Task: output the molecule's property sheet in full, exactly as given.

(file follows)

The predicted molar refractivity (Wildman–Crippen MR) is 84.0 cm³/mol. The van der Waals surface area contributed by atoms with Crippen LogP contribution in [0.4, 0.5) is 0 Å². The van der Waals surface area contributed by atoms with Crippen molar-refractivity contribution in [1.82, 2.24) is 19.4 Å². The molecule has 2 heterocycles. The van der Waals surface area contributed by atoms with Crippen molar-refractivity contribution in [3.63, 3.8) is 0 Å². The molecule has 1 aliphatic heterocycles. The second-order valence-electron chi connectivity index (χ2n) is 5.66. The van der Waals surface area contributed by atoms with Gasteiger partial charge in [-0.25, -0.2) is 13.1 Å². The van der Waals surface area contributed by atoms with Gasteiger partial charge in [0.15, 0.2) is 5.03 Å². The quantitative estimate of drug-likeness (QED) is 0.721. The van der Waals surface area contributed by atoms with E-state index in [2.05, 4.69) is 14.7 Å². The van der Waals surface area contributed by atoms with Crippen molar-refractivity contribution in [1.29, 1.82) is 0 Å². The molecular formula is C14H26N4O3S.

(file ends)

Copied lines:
The predicted molar refractivity (Wildman–Crippen MR) is 84.0 cm³/mol. The van der Waals surface area contributed by atoms with Crippen LogP contribution in [0.4, 0.5) is 0 Å². The van der Waals surface area contributed by atoms with Crippen molar-refractivity contribution in [1.82, 2.24) is 19.4 Å². The molecule has 2 heterocycles. The van der Waals surface area contributed by atoms with Crippen molar-refractivity contribution in [3.63, 3.8) is 0 Å². The molecule has 1 aliphatic heterocycles. The second-order valence-electron chi connectivity index (χ2n) is 5.66. The van der Waals surface area contributed by atoms with Gasteiger partial charge in [-0.25, -0.2) is 13.1 Å². The van der Waals surface area contributed by atoms with Gasteiger partial charge in [0.15, 0.2) is 5.03 Å². The quantitative estimate of drug-likeness (QED) is 0.721. The van der Waals surface area contributed by atoms with E-state index in [2.05, 4.69) is 14.7 Å². The van der Waals surface area contributed by atoms with Crippen molar-refractivity contribution in [1.29, 1.82) is 0 Å². The molecular formula is C14H26N4O3S.